I know that’s not easy to do these days.
I also know that it’s a luxury.

Outside of the window, as I write, is a wind blowing through the bare branches of the Natchez Trace. I remember when I first moved home, I would sleep with this window open. In the early morning I would awake to see deer and other early morning creatures ruffling around the fallen pine straw.

I thought of it as a gift.

Lately, this has been a theme. This morning I woke up and read an article about a Native American who spoke about his ancestors and their relationship to silence and space. How before they would speak, they would be silent as if not to waste any words on another’s behalf. When there was a loss of a presence or when there was conflict, a time of silence was taken. Not because there was a loss of something to say, but as a space to honor the other person, and yourself.

They would do the same while being in the wild — though they didn’t call it wild. They called it nature. Or at least their word for it. It was a harmony of sorts. When it became too cold, they would not get angry, but adapt to nature. They understood that it was a force they couldn’t change, and decided to move forward with the season, rather than revolt and create noise.

I think it is okay to feel overwhelmed with all the noise and distraction. Sometimes I assume I live a different lifestyle where I need a quiet space to reconnect, while others can move with all the noise so much easier. I realize kids have a lot to do with this, so I speak only on my particular plain.

But it is in the quiet that the world gets softer. My world calms and I am able to connect better with you.

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I read Christopher Kimball’s piece in this month’s Cook’s Illustrated about people living off the grid and being alone. I am aware of the differences of being lonely and being alone. He spoke about being content where you are. Whether a still pond deep in a wood, or with a cutting board at your waste, diving into a recipe.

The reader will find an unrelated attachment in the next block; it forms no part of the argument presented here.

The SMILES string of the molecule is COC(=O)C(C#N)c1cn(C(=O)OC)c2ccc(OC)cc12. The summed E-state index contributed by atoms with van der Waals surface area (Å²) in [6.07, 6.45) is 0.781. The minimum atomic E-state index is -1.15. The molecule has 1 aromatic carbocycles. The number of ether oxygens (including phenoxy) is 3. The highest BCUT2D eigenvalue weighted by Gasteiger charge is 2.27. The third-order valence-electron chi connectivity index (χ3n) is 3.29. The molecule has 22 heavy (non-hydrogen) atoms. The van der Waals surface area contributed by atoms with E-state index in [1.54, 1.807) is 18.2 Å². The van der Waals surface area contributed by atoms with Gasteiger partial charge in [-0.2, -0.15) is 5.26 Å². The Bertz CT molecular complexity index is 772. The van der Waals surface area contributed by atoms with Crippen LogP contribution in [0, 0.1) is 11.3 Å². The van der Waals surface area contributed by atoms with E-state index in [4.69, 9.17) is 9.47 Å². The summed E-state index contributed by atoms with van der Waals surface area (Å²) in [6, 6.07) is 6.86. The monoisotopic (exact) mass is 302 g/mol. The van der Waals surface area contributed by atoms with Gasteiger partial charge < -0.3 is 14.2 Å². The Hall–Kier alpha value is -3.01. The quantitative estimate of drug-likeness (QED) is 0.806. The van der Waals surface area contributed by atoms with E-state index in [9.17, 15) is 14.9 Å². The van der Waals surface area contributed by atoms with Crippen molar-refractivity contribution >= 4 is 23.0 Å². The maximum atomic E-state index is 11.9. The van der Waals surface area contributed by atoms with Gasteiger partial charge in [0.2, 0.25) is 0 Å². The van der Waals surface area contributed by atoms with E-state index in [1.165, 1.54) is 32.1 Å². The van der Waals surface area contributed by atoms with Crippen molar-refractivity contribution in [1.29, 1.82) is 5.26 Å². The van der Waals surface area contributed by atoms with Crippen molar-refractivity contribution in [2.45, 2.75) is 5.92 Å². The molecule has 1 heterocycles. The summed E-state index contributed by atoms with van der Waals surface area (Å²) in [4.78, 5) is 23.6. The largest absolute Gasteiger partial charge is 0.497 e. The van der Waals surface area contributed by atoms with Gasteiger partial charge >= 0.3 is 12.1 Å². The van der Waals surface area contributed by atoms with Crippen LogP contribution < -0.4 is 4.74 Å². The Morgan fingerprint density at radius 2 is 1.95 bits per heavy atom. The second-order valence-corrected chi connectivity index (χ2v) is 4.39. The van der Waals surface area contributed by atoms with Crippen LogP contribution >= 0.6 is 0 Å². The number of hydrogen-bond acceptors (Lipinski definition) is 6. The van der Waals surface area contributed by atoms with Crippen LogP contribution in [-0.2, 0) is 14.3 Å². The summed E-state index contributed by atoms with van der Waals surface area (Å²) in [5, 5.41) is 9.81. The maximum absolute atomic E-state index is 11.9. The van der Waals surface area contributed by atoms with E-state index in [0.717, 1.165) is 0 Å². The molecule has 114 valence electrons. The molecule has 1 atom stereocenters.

I am okay with being alone. Very seldom do I actually feel lonely. I know loneliness is our greatest poverty here. Even with all the noise and distractions, this world, especially now, can be a very lonely place.

Over the years I’ve collected and dropped things. I’ve created a tiny life and I also gave it all away. I’ve seen heaven and I’ve felt a depth of hell with the pain of losing a person. Sometimes, the quiet has been my undoing. It is, like we always say, about balance.

So in this season, I am working hard to carve out a space for myself. I feel my world moving quickly, and I want to live in the quiet, as well as the noise. But also, I want to recognize my neighbor or the person working beside me. They deserve me as my best.

While they may question my intentional need for simplicity, and my unusual quiet and gentleness — I do it for me and I do it for them.

Because this space is sacred, as are my bones that resonate in this gift of a world.

And you?

you might as well be the face of God.

navigating the universe.

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It is completely obvious that I’ve been in a different state of mind as of late.

I at least know my co-workers see it. My pacing back and forth in the kitchen. Staring off at the rack of spices, hopefully fooling them into thinking I’m working something out for a recipe.

In reality, I am moving through some tricky waters.

I feel excited and scared and scattered because I am entering new territory, even with all of my experience as an almost 30 year-old human being, I am starting to notice that maybe I’m just scratching the surface of a new horizon.